Wednesday, February 29, 2012

Deleted Scene #2: Chapter 1--Original Opening

The original opening to Chapter 1 was much longer.  It begins with Emma thinking about her new job and then Becky taking her out to breakfast.  There we meet Marie Marsh, who we discover has something strange going on.  A second scene involves Detective Donovan and her friend Officer Lois Early and introduces us to Don Vendetta and the seedy underworld of Rampart City.

But really this opening seemed too long and while it introduces a lot of important things, it's too slow for the opening.  I decided in the end it was better to just start with Emma at the museum and get to the point.
#

Chapter 1
           Though she usually managed about six hours of sleep, tonight Emma Earl couldn’t sleep at all.  For nearly seventeen years she had dreamed of this moment.  She had pushed herself relentlessly to make that dream into a reality, enduring countless nights with even less sleep than this so that she could finally make it happen.  Now that it was almost here, time seemed to slow down, to the point where the luminous hands on the clock’s dial seemed to be going backwards. 
She had long since outgrown the need to sleep with stuffed toys or dolls, but on this night she cuddled up with the personnel manual they had given her.  The front façade of the building with its Greek columns and marble steps decorated the cover.  Beneath this in gold were the words “Plaine Museum of Natural History.”
In just a few short hours she would be working there.  Dr. Emma Earl now, a junior researcher in the geology department.  She had made it—or she would in just a few short hours.  She stroked the front cover of the manual again and smiled into the darkness.  “I made it.”  She addressed this to her parents, neither of whom would be around to see her finally walk up those marble steps as an employee instead of as a visitor.
Despite the nervous butterflies rampaging in her stomach, she finally did fall asleep around three in the morning.  She awoke to someone shaking her shoulder.  “It’s not time for class yet,” she mumbled.
“Emma, wake up.  It’s time to go.”
Emma recognized this voice as not belonging to her roommate at Berkeley, or for Northwestern for that matter.  No, this was the voice of her best friend ever since kindergarten.  She opened her eyes and saw Becky standing there, smiling down at her, already dressed for her job in a black skirt and white blouse.
“Come on, kid, get moving,” Becky said.  “You don’t want to be late for your first day, do you?”
“No,” Emma said.  She felt the manual beside her and couldn’t hold back a smile.  “I definitely don’t want that.”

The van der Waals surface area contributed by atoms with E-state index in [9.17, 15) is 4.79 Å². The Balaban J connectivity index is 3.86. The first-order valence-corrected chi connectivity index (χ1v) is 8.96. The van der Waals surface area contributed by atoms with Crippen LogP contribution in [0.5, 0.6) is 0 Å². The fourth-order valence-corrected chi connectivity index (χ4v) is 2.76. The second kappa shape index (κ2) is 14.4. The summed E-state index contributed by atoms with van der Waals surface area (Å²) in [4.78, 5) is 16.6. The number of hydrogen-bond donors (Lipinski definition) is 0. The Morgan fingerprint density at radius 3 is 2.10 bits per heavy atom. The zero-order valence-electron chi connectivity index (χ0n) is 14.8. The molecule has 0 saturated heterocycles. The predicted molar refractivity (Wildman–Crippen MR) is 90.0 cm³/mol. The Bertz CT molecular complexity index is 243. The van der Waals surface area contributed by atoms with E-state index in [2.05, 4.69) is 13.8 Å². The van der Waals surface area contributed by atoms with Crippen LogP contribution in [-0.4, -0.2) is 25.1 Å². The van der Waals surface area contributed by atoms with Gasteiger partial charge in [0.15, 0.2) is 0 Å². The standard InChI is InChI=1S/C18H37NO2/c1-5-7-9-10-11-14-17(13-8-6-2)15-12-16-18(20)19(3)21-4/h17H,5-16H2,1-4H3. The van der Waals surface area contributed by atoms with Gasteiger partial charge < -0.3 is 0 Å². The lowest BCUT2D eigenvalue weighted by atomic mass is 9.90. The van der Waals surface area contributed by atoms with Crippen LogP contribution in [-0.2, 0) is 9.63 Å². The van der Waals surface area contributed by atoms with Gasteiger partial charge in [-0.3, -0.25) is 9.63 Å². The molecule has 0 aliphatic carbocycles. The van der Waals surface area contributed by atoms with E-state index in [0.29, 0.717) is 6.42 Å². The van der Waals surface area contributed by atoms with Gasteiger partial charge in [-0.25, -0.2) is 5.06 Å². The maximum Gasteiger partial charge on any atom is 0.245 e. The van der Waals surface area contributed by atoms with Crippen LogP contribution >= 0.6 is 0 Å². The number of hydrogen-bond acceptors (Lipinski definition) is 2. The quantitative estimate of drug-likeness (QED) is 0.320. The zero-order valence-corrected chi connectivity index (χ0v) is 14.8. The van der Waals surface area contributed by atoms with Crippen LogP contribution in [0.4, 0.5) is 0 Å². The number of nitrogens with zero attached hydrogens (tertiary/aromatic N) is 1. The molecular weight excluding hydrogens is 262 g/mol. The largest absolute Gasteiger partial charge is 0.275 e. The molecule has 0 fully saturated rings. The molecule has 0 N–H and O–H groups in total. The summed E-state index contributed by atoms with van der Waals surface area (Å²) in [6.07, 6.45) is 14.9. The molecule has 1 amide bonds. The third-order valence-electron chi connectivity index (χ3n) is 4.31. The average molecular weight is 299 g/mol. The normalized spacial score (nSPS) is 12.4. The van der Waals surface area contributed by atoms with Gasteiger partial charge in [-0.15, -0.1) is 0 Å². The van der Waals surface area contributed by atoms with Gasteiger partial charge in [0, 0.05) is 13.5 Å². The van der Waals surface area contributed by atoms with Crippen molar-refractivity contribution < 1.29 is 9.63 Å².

“Then you better get going.”
“Yes, ma’am,” Emma said.  She had missed Becky’s mothering ever since she’d gone off to college.  They had talked on the phone and through letters whenever they could, but it hadn’t been the same. 
As soon as she heard back from the Plaine Museum about the job, she called Becky’s apartment to tell her.  “That’s great,” Becky had said.  “You think about a place to live yet?”
“Not really.”  There was the house in Parkdale that ostensibly still belonged to her.  It had sat on the market for six years now, since she’d gone to college and Aunt Gladys had gone into the nursing home.
“Well, it just so happens that I have a vacancy,” Becky said.
“I thought you had a roommate.”
“Yes, and she ran off to Brazil with her boyfriend.  So you’d be doing me a favor by picking up the slack.”
Emma had needed about three seconds to think this over.  She and Becky had often talked about living together once they graduated school and started life on their own.  In their earliest discussions, this would last only until they each found a handsome prince to marry them, but that didn’t seem very likely at the moment.
After taking a quick shower, Emma stood in front of the mirror, trying to decide what to do with her hair.  She tried a ponytail first, but this looked too juvenile.  A headband or bow would look even more childish.  She wanted to look like a grownup today, like a PhD instead of the little girl who’d used to visit the museum.  She finally settled on putting it up and holding it back with a clasp.
Becky had thoughtfully already laid out Emma’s turquoise suit, the same one she’d worn to the first interview.  Putting this on, Emma again turned to the mirror.  The nervous butterflies gnawed at her stomach again as she did so.  Even with her hair up and the suit she didn’t feel any different.  She didn’t feel more sophisticated or wiser.